The 2021 Nobel Prize in Physiology or Medicine was awarded to Ardem Patapoutian and David Julius for their research on receptor channels responsible for the perception of touch and temperature. Somatosensation, an overarching sense that enables us to safely interface with the physical forces around and within us, is the fourth sensory modality to be recognized by the Nobel Committee. The story of the discovery of TRP and PIEZO channels, and subsequent investigations into their myriad roles in the perception of noxious and mild temperature, touch, pain, pressure and body position, is an archetype for how translational research into human and animal health is built on a foundation of excellence in basic science.
Appropriately sensing the world around us is fundamental to our wellbeing. From avoiding spoilt food, and seeing and hearing an approaching car, to smelling leaking gas or feeling the searing heat of a burning stove, our senses work together to keep us alive. It is perhaps unsurprising, therefore, that the research that revealed the molecular and cellular mechanisms underpinning our senses has repeatedly attracted the attention of the Nobel Committee in Physiology or Medicine. Hearing (1961), sight (1967) and smell (2004) have all been recognized previously. This year, the Nobel Prize in Physiology or Medicine was awarded to two scientists, Drs David Julius and Ardem Patapoutian, for their discovery of the receptors that enable the detection of temperature and touch.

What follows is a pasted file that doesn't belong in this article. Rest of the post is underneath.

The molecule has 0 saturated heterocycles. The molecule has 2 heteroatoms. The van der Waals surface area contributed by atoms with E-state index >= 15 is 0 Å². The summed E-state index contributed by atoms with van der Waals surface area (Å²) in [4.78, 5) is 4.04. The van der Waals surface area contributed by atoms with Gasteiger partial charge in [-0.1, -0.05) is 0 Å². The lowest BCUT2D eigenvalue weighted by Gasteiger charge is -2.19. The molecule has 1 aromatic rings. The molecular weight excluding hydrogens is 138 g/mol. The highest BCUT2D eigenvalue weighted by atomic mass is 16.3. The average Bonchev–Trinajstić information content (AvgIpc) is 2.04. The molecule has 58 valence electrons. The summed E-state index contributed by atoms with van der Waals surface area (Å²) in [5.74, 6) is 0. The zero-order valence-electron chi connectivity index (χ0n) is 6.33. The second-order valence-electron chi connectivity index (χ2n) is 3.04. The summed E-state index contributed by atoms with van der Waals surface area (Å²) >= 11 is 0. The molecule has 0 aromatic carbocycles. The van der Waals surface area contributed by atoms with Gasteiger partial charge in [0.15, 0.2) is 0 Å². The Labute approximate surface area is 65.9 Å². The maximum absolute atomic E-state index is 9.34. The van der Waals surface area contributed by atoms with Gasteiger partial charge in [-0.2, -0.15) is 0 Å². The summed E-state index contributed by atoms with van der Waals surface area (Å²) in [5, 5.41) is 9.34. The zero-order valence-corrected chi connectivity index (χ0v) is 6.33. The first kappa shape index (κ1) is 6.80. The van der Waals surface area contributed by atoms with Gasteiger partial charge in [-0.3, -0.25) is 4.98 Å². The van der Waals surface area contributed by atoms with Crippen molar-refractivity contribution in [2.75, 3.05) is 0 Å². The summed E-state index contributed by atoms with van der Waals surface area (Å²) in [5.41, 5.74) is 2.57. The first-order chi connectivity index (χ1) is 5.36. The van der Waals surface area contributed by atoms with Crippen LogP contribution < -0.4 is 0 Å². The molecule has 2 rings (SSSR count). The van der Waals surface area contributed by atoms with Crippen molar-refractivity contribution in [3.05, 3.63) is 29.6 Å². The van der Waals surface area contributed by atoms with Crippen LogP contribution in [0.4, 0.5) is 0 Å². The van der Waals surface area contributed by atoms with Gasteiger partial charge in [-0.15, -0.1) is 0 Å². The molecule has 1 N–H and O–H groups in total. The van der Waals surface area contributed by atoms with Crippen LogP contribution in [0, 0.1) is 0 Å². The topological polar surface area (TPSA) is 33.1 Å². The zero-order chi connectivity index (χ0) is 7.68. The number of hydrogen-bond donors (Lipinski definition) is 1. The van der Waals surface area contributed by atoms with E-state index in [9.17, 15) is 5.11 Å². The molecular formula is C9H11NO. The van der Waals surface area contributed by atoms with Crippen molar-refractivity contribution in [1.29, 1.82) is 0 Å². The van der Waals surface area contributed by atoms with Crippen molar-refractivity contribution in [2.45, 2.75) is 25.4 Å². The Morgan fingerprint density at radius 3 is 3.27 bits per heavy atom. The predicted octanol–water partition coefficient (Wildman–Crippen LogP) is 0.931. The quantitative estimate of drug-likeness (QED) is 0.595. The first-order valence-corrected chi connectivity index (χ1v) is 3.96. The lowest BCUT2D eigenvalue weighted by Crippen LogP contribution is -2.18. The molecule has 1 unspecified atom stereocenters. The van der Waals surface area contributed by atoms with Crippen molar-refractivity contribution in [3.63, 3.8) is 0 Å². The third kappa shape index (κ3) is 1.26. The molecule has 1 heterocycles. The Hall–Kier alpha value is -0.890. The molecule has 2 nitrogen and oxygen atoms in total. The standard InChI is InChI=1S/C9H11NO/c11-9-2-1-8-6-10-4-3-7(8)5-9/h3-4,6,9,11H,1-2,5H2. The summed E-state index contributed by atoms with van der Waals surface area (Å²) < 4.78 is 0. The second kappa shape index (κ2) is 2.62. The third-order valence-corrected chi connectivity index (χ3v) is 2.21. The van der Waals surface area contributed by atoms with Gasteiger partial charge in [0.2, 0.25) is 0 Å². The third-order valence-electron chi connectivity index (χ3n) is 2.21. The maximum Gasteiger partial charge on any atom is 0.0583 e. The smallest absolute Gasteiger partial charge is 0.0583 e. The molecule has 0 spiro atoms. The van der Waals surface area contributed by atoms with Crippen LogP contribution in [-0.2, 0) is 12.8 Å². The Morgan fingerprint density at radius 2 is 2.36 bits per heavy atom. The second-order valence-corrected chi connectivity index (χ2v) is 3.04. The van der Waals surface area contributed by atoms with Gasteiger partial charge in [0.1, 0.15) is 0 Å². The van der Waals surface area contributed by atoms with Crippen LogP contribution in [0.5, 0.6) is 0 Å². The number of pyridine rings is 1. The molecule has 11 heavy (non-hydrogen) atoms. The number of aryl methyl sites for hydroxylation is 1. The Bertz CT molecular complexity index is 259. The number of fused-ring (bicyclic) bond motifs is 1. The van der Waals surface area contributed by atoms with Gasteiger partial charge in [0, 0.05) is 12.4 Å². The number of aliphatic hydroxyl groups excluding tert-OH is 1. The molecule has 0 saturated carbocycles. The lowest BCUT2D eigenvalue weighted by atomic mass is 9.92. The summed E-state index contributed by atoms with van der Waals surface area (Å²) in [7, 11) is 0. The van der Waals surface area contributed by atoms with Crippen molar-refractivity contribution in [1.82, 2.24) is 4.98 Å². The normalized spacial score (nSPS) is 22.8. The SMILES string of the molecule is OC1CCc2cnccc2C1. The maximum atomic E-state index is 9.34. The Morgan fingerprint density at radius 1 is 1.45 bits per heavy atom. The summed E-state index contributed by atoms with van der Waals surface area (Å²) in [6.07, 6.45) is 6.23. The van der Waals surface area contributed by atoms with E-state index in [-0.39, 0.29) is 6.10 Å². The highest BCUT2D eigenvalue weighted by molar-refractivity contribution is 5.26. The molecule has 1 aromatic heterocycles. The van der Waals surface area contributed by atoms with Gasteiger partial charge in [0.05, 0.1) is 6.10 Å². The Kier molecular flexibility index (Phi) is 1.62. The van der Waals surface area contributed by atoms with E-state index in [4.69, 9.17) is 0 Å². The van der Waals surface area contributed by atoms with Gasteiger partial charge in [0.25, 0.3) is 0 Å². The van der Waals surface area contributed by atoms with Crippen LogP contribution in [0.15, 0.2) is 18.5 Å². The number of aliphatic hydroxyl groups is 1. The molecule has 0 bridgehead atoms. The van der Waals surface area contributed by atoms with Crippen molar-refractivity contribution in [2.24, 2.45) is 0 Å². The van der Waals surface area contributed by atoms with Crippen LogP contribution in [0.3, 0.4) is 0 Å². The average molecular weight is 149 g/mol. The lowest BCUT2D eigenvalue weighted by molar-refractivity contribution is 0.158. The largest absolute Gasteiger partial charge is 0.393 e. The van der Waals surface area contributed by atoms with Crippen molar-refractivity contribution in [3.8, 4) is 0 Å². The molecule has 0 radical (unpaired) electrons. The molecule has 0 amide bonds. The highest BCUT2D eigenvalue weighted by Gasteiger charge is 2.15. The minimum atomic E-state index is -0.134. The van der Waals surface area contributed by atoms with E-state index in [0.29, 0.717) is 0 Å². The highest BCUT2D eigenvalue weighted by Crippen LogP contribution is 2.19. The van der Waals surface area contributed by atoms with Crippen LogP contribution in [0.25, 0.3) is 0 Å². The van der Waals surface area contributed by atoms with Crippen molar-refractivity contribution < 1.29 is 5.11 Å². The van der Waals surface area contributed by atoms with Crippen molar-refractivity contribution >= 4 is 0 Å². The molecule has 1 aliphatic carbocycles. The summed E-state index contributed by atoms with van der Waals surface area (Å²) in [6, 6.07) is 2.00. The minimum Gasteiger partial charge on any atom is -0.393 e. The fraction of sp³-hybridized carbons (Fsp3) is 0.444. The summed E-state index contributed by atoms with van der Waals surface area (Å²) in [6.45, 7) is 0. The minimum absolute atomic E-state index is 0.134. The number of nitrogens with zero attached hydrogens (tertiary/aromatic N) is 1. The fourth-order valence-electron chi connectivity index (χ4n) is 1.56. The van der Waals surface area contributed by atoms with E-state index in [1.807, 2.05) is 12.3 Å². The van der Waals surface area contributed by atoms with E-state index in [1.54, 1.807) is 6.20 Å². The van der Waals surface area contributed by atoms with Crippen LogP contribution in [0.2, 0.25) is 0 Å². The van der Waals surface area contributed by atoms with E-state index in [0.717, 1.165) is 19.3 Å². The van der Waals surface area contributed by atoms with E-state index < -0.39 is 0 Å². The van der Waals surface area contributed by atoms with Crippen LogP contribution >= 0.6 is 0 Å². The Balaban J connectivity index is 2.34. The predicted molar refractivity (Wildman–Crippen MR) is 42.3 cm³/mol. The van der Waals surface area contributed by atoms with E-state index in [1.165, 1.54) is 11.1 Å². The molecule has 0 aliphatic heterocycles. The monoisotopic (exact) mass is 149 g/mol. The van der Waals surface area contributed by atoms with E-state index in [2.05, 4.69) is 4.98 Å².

The origins of their work can be traced to another pair of Nobel winners. In 1944, Drs Joseph Erlanger and Herbert Gasser were awarded the same prize for their work on the formation of action potentials in different types of peripheral nerve fibres. The peripheral neurons they described are responsible for transmitting the sensation of pain, but how does a neuron translate a noxious physical force, such as thermodynamic energy or pressure, into an action potential?
In the 1990s, David Julius sought to answer this question by exploiting an unusual characteristic of some naturally occurring compounds – namely, that they are perceived as having temperature. Capsaicin, responsible for the hot sensation associated with eating chillies (Fig. 1), is perhaps the most famous of these chemicals. Taking a high-risk brute-force approach, Julius and colleagues at the University of California, San Francisco (San Francisco, CA, USA) heterologously expressed pools of thousands of complementary DNA (cDNA) clones from dorsal root ganglia in embryonic kidney cells and screened for capsaicin-evoked changes in intracellular calcium (Caterina et al., 1997). After many serial dilutions of clone pools followed by calcium imaging, they ultimately identified a mammalian homologue of the transient receptor potential (Trp) ion channel first identified in Drosophila melanogaster photoreceptors. They demonstrated that the channel, later named TRPV1, was uniquely expressed in thermosensory neurons and responsive to both capsaicin and noxious heat.
Julius and, independently, Patapoutian began to investigate the sensory properties of additional members of the TRP family in mammals. They found that TRPM8 is both cold responsive and responsible for the cooling sensation of menthol and icilin (McKemy et al., 2002; Peier et al., 2002), whereas TRPA1 is cold responsive and senses horseradish, garlic, wasabi and mustard (Story et al., 2003). TRP channels have since been found to underpin a diversity of sensory functions in nature. Some snakes use a TRPA1 orthologue as an infrared detector, whereas camels and some ground squirrels have evolved a variant TRPV1 enabling them to withstand significantly elevated environmental temperatures (Laursen et al., 2016).